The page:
Student racing team ETSEIB Motorsport uses 3D printing to manufacture end parts for their electric vehicles. Thanks to additive manufacturing, pieces like cooling ducts for brakes can be customized for each circuit to ensure the car’s best possible performance, independently of external conditions.
Made up of students from the Barcelona School of Industrial Engineering (ETSEIB) and the Barcelona School of Telecommunications Engineering (ETSETB), the ETSEIB Motorsport team focuses on designing and building two cars that they use to compete in the Student Formula tournament against other teams from all around the world. Both of their vehicles are 100% electric, one driven by a pilot and the other one driverless.
Being a student team, the budget for the development and construction of their cars is limited, and its members are always on the lookout for new fabrication methods which will allow them to obtain the cheapest solutions without compromising quality – which, when it comes to racing cars, can make the difference between a victory and a disastrous accident.
That’s how the engineers of the group started investigating the possibilities of 3D printing to produce some of their end-use parts, a technology that has since been fully incorporated thanks to its great results. ETSEIB Motorsport is currently using 3D printing to manufacture cooling ducts for brakes, customized for each circuit they race in and fabricated in PAHT CF15.
A matter of brakes
When it comes to these vehicles, the performance of the brakes is directly related to the temperature at which they work. This temperature increases the more you brake and, the higher the temperature, the lower the coefficient of friction and, consequently, the worse the braking.
Of course, the operation of the brakes is essential for the general performance and handling of the car. An excessive overheating could deform the disc, causing vibrations and even total failure of the braking system. For that reason, to ensure that the temperature does not rise and does not affect its functionality, it is essential to incorporate cooling brake ducts.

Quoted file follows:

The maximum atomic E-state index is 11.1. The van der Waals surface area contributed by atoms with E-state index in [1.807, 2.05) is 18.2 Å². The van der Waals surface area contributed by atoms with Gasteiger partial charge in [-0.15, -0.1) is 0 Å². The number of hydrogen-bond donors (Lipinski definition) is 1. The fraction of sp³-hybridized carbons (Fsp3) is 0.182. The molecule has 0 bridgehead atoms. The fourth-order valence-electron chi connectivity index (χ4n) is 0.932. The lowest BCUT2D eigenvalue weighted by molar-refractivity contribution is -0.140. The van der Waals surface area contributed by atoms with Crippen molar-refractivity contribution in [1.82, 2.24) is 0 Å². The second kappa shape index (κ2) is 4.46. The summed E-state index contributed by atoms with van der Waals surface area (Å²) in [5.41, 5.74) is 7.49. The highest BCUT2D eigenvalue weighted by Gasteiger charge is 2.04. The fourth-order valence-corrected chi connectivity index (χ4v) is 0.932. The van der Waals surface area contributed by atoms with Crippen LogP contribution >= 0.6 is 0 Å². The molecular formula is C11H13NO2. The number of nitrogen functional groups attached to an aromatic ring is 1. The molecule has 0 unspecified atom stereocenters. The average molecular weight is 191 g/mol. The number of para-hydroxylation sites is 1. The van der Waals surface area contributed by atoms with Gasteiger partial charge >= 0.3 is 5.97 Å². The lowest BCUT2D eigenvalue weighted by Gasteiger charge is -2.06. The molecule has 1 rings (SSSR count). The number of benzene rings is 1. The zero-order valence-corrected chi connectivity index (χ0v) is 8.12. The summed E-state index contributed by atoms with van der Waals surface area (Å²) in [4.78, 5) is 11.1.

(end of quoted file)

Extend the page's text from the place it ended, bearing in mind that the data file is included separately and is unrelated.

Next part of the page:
Customization per circuit: the secret to success
Even if these cooling brake ducts could be the same on all occasions, the secret to success in this level of racing lies in customization, looking at each specific circuit, and modifying accordingly the air intake section that is redirected to the brake disks.
Why? Well, the larger the section, the more cooling, but larger sections will also cause bigger air resistance, which produces a significant loss of speed.
On circuits with many curves, it is necessary to brake constantly, so good cooling is needed to ensure optimal brake performance. For this purpose, a duct with the largest possible section should be used to redirect more air to the brake. On the other hand, on circuits with many straight lines and few curves, having a duct with a smaller section mounted will improve aerodynamics and enable the vehicle to be faster.
The amount of curves that can be found on a certain circuit has, then, a huge effect on the car’s performance, and correctly adapting to these conditions can make a huge difference in the final results of the race.
The traditional alternative production method to obtain this part would be carbon fiber cloth stacking, commonly used in competitions whose teams have more resources and budget. With this fabrication method, it would take a mold and a counter mold made of CNC aluminum or high-density polyurethane (depending on the number of copies to make), a removable silicone insert to replicate the inside of the piece, a square meter of carbon fiber fabric of 200 grams and a liter of epoxy resin.
PAHT CF15, the ideal material thanks to its resistance and rigidity
The chosen option by the ETSEIB Motorsport team has been to, instead, 3D print each one of the three ducts they use on their BCN3D Epsilon. This part needs to be rigid so as not to bend during its use due to the force of the air, and it must also withstand working temperatures of up to 100ºC. That’s why this part is being fabricated in High-Temperature Polyamide carbon fiber reinforced (PAHT CF 15), a material that allows working under 150ºC continuous temperatures with the peak temperature of 180ºC, which ensures dimensional stability during use.
This material offers Young’s modulus of 8.3GPa, which provides sufficient rigidity for use and will withstand impacts from stones or other particles during the course of the race. Thanks to the BCN3D Epsilon, which incorporates a HEPA filter and an active carbon filter, combined with the Hotend X, the PAHT CF 15 can be easily and safely printed to achieve a perfectly functioning end-use part.
A faster, cheaper solution with optimal results
Let’s not forget the budget issue! In a case like this, the manufacture of the molds and the insert through traditional methods would entail a cost of about €600, and the piece itself would cost around €90.
However, by choosing to fabricate it in FFF with a BCN3D Epsilon, using PAHT CF15 combined with PVA and taking a manufacturing time of 8.5 hours, the cost per part for the ETSEIB Motorsport team is €32.5.
It is fair to mention that parts made through carbon fiber cloth stacking are lighter, but still have their cons as, in addition to their higher production costs, their design is limited by the manufacturing process and the end result is more fragile.
The particles deposited on the track such as gravel, tire chips, etc, can cause severe damages to the fiber components when the car is driven at high speed, whereas the PA behaves much better in this kind of situations, extending the useful life of the part, a highly valued feature in competitions like Formula Student, where cars are built against the clock and with a low budget.